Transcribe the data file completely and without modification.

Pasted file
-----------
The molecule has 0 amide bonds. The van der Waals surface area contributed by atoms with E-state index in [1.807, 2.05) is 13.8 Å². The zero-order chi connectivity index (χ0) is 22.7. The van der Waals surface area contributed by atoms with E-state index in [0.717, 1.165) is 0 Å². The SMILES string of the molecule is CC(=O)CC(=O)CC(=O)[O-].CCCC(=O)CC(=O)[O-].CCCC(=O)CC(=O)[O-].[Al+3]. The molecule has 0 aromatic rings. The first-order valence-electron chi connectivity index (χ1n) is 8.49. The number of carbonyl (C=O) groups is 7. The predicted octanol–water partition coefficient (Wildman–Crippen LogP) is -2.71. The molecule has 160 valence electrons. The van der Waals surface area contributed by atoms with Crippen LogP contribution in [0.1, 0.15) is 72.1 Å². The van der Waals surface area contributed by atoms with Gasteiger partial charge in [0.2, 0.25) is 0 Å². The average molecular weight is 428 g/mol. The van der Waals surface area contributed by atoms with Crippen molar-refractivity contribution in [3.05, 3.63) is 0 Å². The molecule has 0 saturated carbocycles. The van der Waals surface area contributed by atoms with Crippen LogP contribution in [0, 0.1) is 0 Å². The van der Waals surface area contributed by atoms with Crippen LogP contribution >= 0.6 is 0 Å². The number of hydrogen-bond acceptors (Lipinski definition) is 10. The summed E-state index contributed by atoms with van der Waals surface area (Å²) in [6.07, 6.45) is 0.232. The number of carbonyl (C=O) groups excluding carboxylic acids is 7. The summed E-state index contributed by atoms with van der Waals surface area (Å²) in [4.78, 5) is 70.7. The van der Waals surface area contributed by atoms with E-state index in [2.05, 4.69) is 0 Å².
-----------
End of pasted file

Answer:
The molecule has 0 amide bonds. The van der Waals surface area contributed by atoms with E-state index in [1.807, 2.05) is 13.8 Å². The zero-order chi connectivity index (χ0) is 22.7. The van der Waals surface area contributed by atoms with E-state index in [0.717, 1.165) is 0 Å². The SMILES string of the molecule is CC(=O)CC(=O)CC(=O)[O-].CCCC(=O)CC(=O)[O-].CCCC(=O)CC(=O)[O-].[Al+3]. The molecule has 0 aromatic rings. The first-order valence-electron chi connectivity index (χ1n) is 8.49. The number of carbonyl (C=O) groups is 7. The predicted octanol–water partition coefficient (Wildman–Crippen LogP) is -2.71. The molecule has 160 valence electrons. The van der Waals surface area contributed by atoms with Crippen LogP contribution in [0.1, 0.15) is 72.1 Å². The van der Waals surface area contributed by atoms with Gasteiger partial charge in [0.2, 0.25) is 0 Å². The average molecular weight is 428 g/mol. The van der Waals surface area contributed by atoms with Crippen molar-refractivity contribution in [3.05, 3.63) is 0 Å². The molecule has 0 saturated carbocycles. The van der Waals surface area contributed by atoms with Crippen LogP contribution in [0, 0.1) is 0 Å². The van der Waals surface area contributed by atoms with Crippen LogP contribution >= 0.6 is 0 Å². The number of hydrogen-bond acceptors (Lipinski definition) is 10. The summed E-state index contributed by atoms with van der Waals surface area (Å²) in [6.07, 6.45) is 0.232. The number of carbonyl (C=O) groups excluding carboxylic acids is 7. The summed E-state index contributed by atoms with van der Waals surface area (Å²) in [4.78, 5) is 70.7. The van der Waals surface area contributed by atoms with E-state index in [2.05, 4.69) is 0 Å².